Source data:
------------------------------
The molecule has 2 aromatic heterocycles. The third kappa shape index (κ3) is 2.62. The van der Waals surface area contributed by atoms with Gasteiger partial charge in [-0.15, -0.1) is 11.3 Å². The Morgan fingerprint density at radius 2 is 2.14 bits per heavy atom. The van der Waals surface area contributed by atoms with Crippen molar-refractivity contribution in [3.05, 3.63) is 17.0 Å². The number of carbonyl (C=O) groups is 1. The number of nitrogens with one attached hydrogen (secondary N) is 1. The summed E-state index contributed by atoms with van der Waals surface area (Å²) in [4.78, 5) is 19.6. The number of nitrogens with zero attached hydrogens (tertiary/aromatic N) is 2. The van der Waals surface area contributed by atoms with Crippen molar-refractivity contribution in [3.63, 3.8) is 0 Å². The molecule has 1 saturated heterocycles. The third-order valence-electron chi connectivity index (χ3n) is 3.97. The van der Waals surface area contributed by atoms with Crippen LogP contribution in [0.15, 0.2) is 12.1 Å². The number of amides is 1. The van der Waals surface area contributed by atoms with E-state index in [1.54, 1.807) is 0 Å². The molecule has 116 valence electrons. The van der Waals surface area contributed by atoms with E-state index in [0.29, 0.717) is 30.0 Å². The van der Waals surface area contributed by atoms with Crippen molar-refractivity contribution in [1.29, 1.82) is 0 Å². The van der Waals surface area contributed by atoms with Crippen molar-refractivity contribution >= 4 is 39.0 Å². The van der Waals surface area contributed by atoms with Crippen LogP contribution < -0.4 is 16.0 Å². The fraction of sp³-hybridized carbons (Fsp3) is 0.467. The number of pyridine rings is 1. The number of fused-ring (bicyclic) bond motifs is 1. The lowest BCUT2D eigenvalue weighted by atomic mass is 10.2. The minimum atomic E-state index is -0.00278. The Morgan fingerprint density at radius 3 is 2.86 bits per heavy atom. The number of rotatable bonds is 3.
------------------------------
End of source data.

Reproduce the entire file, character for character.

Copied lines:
The molecule has 2 aromatic heterocycles. The third kappa shape index (κ3) is 2.62. The van der Waals surface area contributed by atoms with Gasteiger partial charge in [-0.15, -0.1) is 11.3 Å². The Morgan fingerprint density at radius 2 is 2.14 bits per heavy atom. The van der Waals surface area contributed by atoms with Crippen molar-refractivity contribution in [3.05, 3.63) is 17.0 Å². The number of carbonyl (C=O) groups is 1. The number of nitrogens with one attached hydrogen (secondary N) is 1. The summed E-state index contributed by atoms with van der Waals surface area (Å²) in [4.78, 5) is 19.6. The number of nitrogens with zero attached hydrogens (tertiary/aromatic N) is 2. The van der Waals surface area contributed by atoms with Crippen molar-refractivity contribution in [3.63, 3.8) is 0 Å². The molecule has 1 saturated heterocycles. The third-order valence-electron chi connectivity index (χ3n) is 3.97. The van der Waals surface area contributed by atoms with Crippen LogP contribution in [0.15, 0.2) is 12.1 Å². The number of amides is 1. The van der Waals surface area contributed by atoms with E-state index in [1.54, 1.807) is 0 Å². The molecule has 116 valence electrons. The van der Waals surface area contributed by atoms with E-state index in [0.29, 0.717) is 30.0 Å². The van der Waals surface area contributed by atoms with Crippen molar-refractivity contribution in [1.29, 1.82) is 0 Å². The van der Waals surface area contributed by atoms with Crippen molar-refractivity contribution >= 4 is 39.0 Å². The van der Waals surface area contributed by atoms with Crippen LogP contribution < -0.4 is 16.0 Å². The fraction of sp³-hybridized carbons (Fsp3) is 0.467. The number of pyridine rings is 1. The number of fused-ring (bicyclic) bond motifs is 1. The lowest BCUT2D eigenvalue weighted by atomic mass is 10.2. The minimum atomic E-state index is -0.00278. The Morgan fingerprint density at radius 3 is 2.86 bits per heavy atom. The number of rotatable bonds is 3.